The Two Routes To Becoming A Solicitor - LPC vs CILEx

9th January 2020

Like many fellow lawyers I know, when I was at university I was always told that in order to become a solicitor after I had completed my law degree I would have to do the Legal Practice Course, more commonly referred to as the LPC. The LPC, which is the traditional route, takes one year of full time study, or two years on a part time basis.  On completion you would need to secure a two year training contract which can appear quite daunting, not to mention competitive.

I completed my law degree at Teesside University in 2016 and started applying for training contracts whilst applying for the LPC. Many firms only take on one to two trainees a year (if any at all) so taking into account the amount of applicants for trainee places the process is very competitive. One night, as I was weighing up the cost of the LPC which was £12,000 at the institution at which I wanted to study (not including the cost of travel/living arrangements), I started searching for “alternative routes to becoming a solicitor” and this is when I came across the Chartered Institute of Legal Executives (CILEx) Graduate Fast Track Diploma.


What Is CILEx?


Founded in 1892, CILEx is the professional association for 20,000 Chartered Legal Executive lawyers, paralegals and other legal practitioners in England and Wales. Chartered Legal Executive lawyers have the option to become solicitors in one or two years after achieving fellowship of the institute and usually are exempt from the training contract that graduates must complete to qualify as solicitors.


Can I become a solicitor?


Upon completion of a qualifying degree, in order to qualify as a Chartered Legal Executive lawyer it is necessary to study for the graduate fast track diploma (one year) and then complete three years of qualifying employment, two of which must be done consecutive (this can be whilst studying) and one after completing the academic component. Although legal executive lawyers achieve similar practicing rights as solicitors, if you still want to become a solicitor you can do so by completing the LPC (from which you may be exempt from some parts, please refer to the SRA website for further details) and working as a Chartered Legal Executive for one to two years.  You would then need to provide evidence of your status as a qualified legal executive to the SRA (Solicitors Regulation Authority), after which point you would be set to be admitted to the roll of solicitors.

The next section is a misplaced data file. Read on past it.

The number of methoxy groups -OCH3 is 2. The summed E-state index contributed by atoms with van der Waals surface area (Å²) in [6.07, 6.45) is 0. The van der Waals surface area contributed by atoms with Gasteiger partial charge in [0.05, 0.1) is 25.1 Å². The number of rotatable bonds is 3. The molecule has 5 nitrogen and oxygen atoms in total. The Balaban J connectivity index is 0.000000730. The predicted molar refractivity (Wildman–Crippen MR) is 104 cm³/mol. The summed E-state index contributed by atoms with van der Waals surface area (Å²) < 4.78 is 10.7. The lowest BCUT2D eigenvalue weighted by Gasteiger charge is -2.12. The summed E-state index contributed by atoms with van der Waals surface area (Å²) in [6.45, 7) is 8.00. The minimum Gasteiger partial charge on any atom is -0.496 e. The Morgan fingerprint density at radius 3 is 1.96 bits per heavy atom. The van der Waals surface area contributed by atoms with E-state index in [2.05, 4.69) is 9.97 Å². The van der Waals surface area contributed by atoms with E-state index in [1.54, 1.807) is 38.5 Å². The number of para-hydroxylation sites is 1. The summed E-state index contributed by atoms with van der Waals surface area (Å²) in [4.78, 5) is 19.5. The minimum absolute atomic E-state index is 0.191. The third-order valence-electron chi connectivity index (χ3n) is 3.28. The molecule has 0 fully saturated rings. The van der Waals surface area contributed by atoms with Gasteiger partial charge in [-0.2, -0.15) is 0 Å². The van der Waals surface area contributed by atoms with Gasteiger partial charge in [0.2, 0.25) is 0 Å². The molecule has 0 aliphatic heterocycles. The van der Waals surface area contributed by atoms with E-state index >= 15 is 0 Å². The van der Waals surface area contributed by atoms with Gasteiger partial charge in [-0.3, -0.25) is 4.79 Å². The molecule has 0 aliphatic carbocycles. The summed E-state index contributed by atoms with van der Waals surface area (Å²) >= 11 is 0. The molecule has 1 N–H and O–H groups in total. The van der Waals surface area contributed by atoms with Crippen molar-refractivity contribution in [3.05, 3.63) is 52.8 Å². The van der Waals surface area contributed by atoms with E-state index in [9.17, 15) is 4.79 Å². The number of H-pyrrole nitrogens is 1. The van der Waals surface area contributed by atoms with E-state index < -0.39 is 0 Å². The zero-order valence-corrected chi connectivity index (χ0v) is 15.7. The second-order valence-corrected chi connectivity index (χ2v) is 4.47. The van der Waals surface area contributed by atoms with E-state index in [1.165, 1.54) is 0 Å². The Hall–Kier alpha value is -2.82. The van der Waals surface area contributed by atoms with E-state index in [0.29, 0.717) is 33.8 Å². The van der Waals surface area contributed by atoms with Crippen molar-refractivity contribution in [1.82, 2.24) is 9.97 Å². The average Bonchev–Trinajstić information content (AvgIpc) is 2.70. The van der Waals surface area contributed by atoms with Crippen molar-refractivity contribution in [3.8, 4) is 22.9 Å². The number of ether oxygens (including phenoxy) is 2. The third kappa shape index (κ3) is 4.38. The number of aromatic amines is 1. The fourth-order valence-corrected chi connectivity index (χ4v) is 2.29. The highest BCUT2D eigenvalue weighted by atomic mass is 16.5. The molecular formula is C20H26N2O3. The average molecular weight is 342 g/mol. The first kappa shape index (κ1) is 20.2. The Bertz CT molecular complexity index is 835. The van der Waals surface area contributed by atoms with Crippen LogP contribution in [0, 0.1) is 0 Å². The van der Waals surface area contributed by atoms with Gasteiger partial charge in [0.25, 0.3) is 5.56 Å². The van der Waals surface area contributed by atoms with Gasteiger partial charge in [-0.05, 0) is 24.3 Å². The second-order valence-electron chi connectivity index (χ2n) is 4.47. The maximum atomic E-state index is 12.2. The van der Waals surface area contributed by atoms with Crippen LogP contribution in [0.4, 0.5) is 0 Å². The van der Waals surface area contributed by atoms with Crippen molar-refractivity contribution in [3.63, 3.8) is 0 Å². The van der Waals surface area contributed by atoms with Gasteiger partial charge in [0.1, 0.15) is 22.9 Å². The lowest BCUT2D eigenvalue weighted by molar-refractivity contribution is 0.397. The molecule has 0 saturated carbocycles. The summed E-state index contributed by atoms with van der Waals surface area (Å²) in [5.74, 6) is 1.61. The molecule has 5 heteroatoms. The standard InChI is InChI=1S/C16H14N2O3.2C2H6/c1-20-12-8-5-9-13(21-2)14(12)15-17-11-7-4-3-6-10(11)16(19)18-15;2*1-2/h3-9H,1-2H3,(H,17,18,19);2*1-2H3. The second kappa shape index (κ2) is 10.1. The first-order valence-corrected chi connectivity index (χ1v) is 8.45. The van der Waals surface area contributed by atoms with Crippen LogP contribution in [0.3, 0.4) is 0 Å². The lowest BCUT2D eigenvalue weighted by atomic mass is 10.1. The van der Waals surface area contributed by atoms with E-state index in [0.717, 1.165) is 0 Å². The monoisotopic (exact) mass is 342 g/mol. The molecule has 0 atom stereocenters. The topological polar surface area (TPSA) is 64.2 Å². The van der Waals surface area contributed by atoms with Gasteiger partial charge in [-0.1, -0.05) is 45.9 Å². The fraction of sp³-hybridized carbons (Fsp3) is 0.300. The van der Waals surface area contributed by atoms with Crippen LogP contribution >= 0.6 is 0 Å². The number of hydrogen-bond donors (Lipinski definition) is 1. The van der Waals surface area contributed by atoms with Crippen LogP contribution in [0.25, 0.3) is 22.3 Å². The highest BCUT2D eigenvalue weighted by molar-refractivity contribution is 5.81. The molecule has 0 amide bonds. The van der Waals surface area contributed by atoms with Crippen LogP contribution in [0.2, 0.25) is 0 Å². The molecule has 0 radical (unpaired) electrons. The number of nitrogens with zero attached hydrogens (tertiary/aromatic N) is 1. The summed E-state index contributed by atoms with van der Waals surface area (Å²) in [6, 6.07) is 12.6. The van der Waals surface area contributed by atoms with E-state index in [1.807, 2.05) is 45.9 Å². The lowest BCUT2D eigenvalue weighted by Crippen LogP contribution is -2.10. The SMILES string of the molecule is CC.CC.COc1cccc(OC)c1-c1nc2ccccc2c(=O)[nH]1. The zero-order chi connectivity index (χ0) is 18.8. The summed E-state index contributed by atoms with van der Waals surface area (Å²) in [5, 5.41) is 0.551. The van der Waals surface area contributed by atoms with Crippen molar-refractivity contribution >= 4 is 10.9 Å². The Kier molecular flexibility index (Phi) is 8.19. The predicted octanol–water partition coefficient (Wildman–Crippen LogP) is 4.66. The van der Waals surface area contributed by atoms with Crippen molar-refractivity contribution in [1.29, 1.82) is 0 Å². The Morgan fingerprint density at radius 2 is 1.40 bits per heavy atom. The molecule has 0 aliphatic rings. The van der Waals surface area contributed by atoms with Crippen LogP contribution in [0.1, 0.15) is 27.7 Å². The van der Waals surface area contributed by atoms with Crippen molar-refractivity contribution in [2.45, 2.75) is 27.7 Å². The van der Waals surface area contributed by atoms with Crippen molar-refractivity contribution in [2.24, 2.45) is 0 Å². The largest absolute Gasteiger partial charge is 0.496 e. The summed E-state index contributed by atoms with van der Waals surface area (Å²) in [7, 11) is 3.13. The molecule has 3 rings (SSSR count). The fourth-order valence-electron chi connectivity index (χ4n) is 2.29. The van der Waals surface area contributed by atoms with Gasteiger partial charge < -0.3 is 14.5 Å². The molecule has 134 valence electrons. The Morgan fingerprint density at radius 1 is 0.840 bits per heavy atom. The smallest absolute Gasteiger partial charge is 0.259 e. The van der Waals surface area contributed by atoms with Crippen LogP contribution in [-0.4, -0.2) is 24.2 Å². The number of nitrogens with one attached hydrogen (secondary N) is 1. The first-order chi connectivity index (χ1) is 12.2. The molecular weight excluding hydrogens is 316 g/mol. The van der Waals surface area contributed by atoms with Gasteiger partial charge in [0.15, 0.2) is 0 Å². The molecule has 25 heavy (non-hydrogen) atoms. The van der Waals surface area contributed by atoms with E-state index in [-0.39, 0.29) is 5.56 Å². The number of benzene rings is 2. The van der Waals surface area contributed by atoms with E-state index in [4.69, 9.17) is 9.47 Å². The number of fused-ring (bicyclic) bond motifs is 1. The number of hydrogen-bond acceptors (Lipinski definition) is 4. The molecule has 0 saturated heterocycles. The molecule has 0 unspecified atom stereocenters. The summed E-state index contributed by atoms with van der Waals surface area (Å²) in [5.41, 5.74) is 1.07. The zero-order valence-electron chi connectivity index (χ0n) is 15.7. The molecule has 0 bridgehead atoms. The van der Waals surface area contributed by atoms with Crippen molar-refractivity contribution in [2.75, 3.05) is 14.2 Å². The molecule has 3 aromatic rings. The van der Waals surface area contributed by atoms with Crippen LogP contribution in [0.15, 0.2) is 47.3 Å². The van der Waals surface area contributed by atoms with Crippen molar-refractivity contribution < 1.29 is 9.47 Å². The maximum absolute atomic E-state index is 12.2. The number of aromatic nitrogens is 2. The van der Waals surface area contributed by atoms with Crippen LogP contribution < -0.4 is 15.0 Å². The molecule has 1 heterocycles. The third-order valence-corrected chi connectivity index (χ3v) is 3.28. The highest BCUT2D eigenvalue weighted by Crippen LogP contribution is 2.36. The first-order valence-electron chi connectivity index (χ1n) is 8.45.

The graduate fast track diploma costs approximately £1800-£2200. Compared to a whopping £12,000 for the LPC it really is a no brainer. My advice to anyone looking to go into the legal profession would be to do your research first and look at alternative routes. You may find if you are in employment, many firms will support you in your aspiration and may even be willing to fund the full or a portion of the course for you as it is considerably cheaper than the LPC. You can study CILEx through a college or university, or via distance learning. If you choose this route, it is likely that you may be able to obtain a student loan to cover the fees. 


Legal Executive Lawyers & Solicitors – Same Recognition


I have just graduated with a LL.M (Masters of Law) and I am in the last stages of the graduate fast track diploma which I started in summer 2019. I will qualify as a Legal Executive lawyer in 2020 and I propose to continue my studies thereafter so as to achieve qualification as a solicitor. I have always wanted to be a solicitor so I will convert this over but it is not necessary to do this as previously mentioned legal executive lawyers achieve similar practicing rights as solicitors and can even go onto become partners in firms and judges.

Nick Hanning, former CILEx president, Chartered Executive Lawyer, Advocate and Partner at RWPS Law stated "The rights you achieve as a CILEx lawyer are practically indistinguishable now from those of solicitors but it is a far cheaper and more flexible route."

The ways to qualify are due to change again in 2021 when the solicitors qualifying exams are due to come into force to replace the LPC. The LPC will still run until 2031 to give those who wish to qualify via this route the chance to do so whilst they trial the SQE’s.



If you are considering a career in the legal profession and would like to speak to someone about their journey through the CILEx route please do not hesitate to contact me at



Sara Khan Sara Khan

Chartered Legal Executive Lawyer

Share This Post